Home Health RD Explains How Much Fiber per Meal To Eat

RD Explains How Much Fiber per Meal To Eat

RD Explains How Much Fiber per Meal To Eat


Gut health is something we talk about regularly at Well+Good, and one essential nutrient that comes up in just about every conversation is fiber. But this is no coincidence considering it’s one of the key ingredients for keeping your digestion flowing smoothly (literally). While fiber is just one of the many important pillars for maintaining a well-balanced, nutrient-dense diet for long-term positive health outcomes, consistency is key—meaning regular fiber intake is vital for gut health. (Unless you have a GI or digestive disorder; more on that later).

So: It’s worth checking on your daily fiber intake, because statistics show that the vast majority of Americans are falling short. According to Lauren Manaker, MS, RDN, LD, CLEC, CPT, a registered dietitian based in Charleston, the target daily fiber intake goal for women is around 21 to 35 grams of fiber per day; 30 to 38 grams of fiber per day for men. Manaker caveats that consuming all of your daily fiber intake in one sitting isn’t the best idea, and instead recommends spacing it out throughout the day. “Consuming around six grams of fiber per meal is a good target for gut health balance,” she says.

Keep in mind that these fiber goals are simple benchmarks. Your fiber needs can vary depending on many factors, such as medical history, genetics, age, pre-existing conditions, and more. But in an effort to make balancing your microbiome a bit simpler, we’re sharing an easily-digestible (pun intended) fiber ‘cheat sheet’ ahead.

Why consuming fiber is so important for gut health

According to Manaker, adequate fiber intake is important for maintaining digestive health. “It adds bulk to our diet, which aids in regulating bowel movements, and can help to prevent constipation,” Manaker says. What’s more, she notes that some types of fiber are linked to preventing some types of chronic disease. “Soluble fiber, a specific type of dietary fiber, is particularly important due to its beneficial impact on our metabolism and heart health. When consumed, soluble fiber dissolves in water to form a gel-like substance, further assisting in the regulation of digestion,” Manaker says. “Furthermore, soluble fiber has been linked to lowering LDL ‘bad’ cholesterol levels, thus helping to reduce the risk of heart disease.”

Although there are tons of high-fiber foods to choose from, foods particularly high in soluble fiber include: oats, fruits (like pears, nectarines, and figs), beans, lentils, and certain types of vegetables (like Brussels sprouts, broccoli, and sweet potatoes).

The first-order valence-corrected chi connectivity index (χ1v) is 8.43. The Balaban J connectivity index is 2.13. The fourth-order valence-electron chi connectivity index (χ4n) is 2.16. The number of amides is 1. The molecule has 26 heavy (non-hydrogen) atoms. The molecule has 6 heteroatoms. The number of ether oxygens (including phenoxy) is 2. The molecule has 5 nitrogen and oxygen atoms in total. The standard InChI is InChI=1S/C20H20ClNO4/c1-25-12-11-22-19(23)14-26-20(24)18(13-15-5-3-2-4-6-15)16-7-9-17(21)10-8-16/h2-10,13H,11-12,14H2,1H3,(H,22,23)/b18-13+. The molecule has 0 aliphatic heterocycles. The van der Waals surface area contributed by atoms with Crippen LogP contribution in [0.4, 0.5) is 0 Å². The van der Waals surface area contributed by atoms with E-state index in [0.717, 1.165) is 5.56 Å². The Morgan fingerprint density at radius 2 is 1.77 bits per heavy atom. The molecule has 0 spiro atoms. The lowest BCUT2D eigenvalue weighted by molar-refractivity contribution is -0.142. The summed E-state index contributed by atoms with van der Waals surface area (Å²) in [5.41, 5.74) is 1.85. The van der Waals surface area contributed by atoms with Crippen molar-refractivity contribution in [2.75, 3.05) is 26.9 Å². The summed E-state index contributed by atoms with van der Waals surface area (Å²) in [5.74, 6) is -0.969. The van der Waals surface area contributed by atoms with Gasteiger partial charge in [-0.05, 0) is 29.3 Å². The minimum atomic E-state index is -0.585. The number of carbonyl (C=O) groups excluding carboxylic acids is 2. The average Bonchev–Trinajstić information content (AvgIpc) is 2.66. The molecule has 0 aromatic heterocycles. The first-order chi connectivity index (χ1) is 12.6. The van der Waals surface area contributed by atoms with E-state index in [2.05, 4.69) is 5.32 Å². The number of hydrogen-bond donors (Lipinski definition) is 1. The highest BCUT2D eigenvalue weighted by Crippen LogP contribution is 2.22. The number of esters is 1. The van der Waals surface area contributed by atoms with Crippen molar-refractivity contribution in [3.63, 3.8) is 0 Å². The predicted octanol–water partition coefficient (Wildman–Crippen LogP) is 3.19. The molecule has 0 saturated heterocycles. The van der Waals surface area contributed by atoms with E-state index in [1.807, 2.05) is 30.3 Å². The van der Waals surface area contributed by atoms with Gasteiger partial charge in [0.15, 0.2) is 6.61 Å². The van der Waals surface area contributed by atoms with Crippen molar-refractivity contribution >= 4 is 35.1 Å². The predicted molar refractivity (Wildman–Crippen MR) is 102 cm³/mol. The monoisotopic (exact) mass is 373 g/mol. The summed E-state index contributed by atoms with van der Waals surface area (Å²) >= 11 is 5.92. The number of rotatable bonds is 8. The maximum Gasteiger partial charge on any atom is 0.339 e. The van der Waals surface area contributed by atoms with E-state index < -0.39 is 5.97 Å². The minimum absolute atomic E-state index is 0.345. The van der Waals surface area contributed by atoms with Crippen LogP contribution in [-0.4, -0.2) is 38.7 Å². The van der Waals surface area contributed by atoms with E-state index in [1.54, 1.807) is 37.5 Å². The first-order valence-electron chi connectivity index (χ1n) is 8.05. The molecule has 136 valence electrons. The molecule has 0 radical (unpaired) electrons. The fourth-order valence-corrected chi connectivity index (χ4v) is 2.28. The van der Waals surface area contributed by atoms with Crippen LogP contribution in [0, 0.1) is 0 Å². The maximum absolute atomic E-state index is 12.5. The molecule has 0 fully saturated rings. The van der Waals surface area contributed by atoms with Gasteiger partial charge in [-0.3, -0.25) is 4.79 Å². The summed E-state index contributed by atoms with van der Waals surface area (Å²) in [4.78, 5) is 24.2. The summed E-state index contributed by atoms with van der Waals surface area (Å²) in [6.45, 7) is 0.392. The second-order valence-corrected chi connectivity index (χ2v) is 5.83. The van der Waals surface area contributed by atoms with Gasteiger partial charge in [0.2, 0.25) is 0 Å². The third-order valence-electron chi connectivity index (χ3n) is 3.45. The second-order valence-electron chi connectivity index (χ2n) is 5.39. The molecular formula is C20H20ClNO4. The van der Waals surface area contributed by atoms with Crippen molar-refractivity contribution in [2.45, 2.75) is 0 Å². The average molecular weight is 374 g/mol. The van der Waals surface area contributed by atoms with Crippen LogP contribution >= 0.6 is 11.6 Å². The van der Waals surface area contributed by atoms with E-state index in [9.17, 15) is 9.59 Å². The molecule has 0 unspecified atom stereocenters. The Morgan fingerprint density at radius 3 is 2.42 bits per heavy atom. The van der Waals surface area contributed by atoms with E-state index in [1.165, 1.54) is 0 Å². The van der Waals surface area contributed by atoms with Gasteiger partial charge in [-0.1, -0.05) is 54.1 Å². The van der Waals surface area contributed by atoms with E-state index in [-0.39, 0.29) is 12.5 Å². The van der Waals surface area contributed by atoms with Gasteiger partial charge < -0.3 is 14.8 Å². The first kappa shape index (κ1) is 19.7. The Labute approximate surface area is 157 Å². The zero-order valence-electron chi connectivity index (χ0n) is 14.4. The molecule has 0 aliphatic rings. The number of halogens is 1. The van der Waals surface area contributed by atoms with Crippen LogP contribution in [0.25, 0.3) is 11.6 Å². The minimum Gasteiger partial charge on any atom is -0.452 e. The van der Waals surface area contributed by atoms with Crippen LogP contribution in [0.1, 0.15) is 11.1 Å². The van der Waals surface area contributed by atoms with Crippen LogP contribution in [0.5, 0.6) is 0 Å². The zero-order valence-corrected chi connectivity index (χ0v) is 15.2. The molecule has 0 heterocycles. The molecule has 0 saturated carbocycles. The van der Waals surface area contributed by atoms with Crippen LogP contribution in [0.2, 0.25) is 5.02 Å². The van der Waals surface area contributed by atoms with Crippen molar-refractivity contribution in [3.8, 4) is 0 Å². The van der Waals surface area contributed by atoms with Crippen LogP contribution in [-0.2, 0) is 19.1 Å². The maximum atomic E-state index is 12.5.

On the flip side, consuming foods high in insoluble fiber can also be beneficial for gut health. Insoluble fiber, as the name implies, doesn’t dissolve in water and can, in turn, actually speed up digestion. When consumed in combination, soluble and insoluble fiber can work in tandem to regulate bowel movements and reduce constipation. Common foods with insoluble fiber include: whole wheat and wheat bran, other whole grains like brown rice and barley, and many vegetables including celery, carrots, zucchini, plus leafy greens such as spinach or lettuce.

Why you should be eating six grams of fiber per meal

To reiterate, Manaker recommends that adult women consume roughly 21 to 35 grams of fiber per day, while adult men consume 30 to 38 grams of fiber per day. That said, these numbers can vary from person to person. “Needs can vary based on a few factors, including a person’s medical history; for example, certain gastrointestinal conditions may require a person to eat less fiber,” Manaker says. As such, it’s always best to consult a medical professional first before making any drastic changes to your fiber intake in order to establish the consumption quantities appropriate for you.

“I recommend spacing one’s fiber intake out, eating around six grams of fiber at each meal, assuming some fiber-containing snacks are being included in the day, too.”—Lauren Manaker, MS, RD

Additionally, Manaker recommends breaking down the amount of fiber you eat throughout the day into smaller portions to avoid oversaturating your body with too much of the nutrient at once which can potentially lead to constipation. “I recommend spacing one’s fiber intake out, eating around six grams of fiber at each meal, assuming some fiber-containing snacks are being included in the day too,” she says. So, what does six grams of fiber look like in terms of food? Find a few registered dietitian-recommended ideas below.

Six grams of fiber ‘cheat sheet’ for gut health

  • One medium-sized pear
  • One cup of broccoli
  • One artichoke
  • One avocado
  • One large sweet potato
  • One cup of cooked barley
  • One cup of oat bran
  • 3/4 cup of fresh raspberries or blackberries
  • 3/4 cup of cooked green peas
  • 3/4 cup of whole wheat pasta
  • 3/4 cup of edamame
  • 3/4 cup of pecans
  • 1/2 cup navy beans
  • 1/2 cup chickpeas
  • 1/2 cup oatmeal
  • 1/2 cup pistachios
  • 1/2 cup lentils
  • 1/2 cup black beans
  • 1/2 cup prunes or dried figs
  • 2 bananas
  • 2 tablespoons chia seeds or flax seeds

A registered dietitian shares a guide to gut health:


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Harmony Evans is an award-winning author of Harlequin Kimani Romance, African-American romance, and so on. Harmony Evans is an award-winning author for Harlequin Kimani Romance, the leading publisher of African-American romance. Her 2nd novel, STEALING KISSES, will be released in November 2013. Harmony is a single mom to a beautiful, too-smart-for-her-own-good daughter, who makes her grateful for life daily. Her hobbies include cooking, baking, knitting, reading, and of course, napping and also review some of the best-selling and popular brands and services in the market and also write comprehensive blogs.


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